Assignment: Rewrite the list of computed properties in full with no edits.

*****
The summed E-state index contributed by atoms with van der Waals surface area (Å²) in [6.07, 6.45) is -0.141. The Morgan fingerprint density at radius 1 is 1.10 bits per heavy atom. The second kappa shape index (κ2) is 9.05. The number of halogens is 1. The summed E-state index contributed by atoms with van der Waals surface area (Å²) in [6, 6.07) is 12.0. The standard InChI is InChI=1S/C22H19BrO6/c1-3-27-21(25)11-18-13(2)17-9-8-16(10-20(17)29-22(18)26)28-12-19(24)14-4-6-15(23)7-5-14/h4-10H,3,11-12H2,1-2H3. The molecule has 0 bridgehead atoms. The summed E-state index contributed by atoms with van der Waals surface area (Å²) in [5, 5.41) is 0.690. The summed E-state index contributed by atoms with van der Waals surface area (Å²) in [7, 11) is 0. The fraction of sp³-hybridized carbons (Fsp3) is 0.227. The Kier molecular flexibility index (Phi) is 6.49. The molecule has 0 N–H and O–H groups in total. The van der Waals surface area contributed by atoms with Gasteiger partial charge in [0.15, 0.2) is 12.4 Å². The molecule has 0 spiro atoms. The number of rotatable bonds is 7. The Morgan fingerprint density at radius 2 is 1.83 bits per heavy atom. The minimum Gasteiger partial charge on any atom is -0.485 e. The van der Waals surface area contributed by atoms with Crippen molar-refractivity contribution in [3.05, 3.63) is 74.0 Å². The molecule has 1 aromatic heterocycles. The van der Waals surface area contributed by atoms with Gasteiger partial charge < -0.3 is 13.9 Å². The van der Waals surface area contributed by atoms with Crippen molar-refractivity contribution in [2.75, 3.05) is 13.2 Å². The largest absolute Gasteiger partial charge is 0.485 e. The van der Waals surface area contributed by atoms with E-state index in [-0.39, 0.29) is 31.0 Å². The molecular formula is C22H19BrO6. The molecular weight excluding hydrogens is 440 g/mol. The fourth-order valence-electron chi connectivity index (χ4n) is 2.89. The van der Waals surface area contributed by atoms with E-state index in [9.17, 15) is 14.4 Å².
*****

The summed E-state index contributed by atoms with van der Waals surface area (Å²) in [6.07, 6.45) is -0.141. The Morgan fingerprint density at radius 1 is 1.10 bits per heavy atom. The second kappa shape index (κ2) is 9.05. The number of halogens is 1. The summed E-state index contributed by atoms with van der Waals surface area (Å²) in [6, 6.07) is 12.0. The standard InChI is InChI=1S/C22H19BrO6/c1-3-27-21(25)11-18-13(2)17-9-8-16(10-20(17)29-22(18)26)28-12-19(24)14-4-6-15(23)7-5-14/h4-10H,3,11-12H2,1-2H3. The molecule has 0 bridgehead atoms. The summed E-state index contributed by atoms with van der Waals surface area (Å²) in [5, 5.41) is 0.690. The summed E-state index contributed by atoms with van der Waals surface area (Å²) in [7, 11) is 0. The fraction of sp³-hybridized carbons (Fsp3) is 0.227. The Kier molecular flexibility index (Phi) is 6.49. The molecule has 0 N–H and O–H groups in total. The van der Waals surface area contributed by atoms with Gasteiger partial charge in [0.15, 0.2) is 12.4 Å². The molecule has 0 spiro atoms. The number of rotatable bonds is 7. The Morgan fingerprint density at radius 2 is 1.83 bits per heavy atom. The minimum Gasteiger partial charge on any atom is -0.485 e. The van der Waals surface area contributed by atoms with Crippen molar-refractivity contribution in [3.05, 3.63) is 74.0 Å². The molecule has 1 aromatic heterocycles. The van der Waals surface area contributed by atoms with Gasteiger partial charge < -0.3 is 13.9 Å². The van der Waals surface area contributed by atoms with Crippen molar-refractivity contribution in [2.75, 3.05) is 13.2 Å². The largest absolute Gasteiger partial charge is 0.485 e. The van der Waals surface area contributed by atoms with E-state index in [-0.39, 0.29) is 31.0 Å². The molecular formula is C22H19BrO6. The molecular weight excluding hydrogens is 440 g/mol. The fourth-order valence-electron chi connectivity index (χ4n) is 2.89. The van der Waals surface area contributed by atoms with E-state index in [9.17, 15) is 14.4 Å².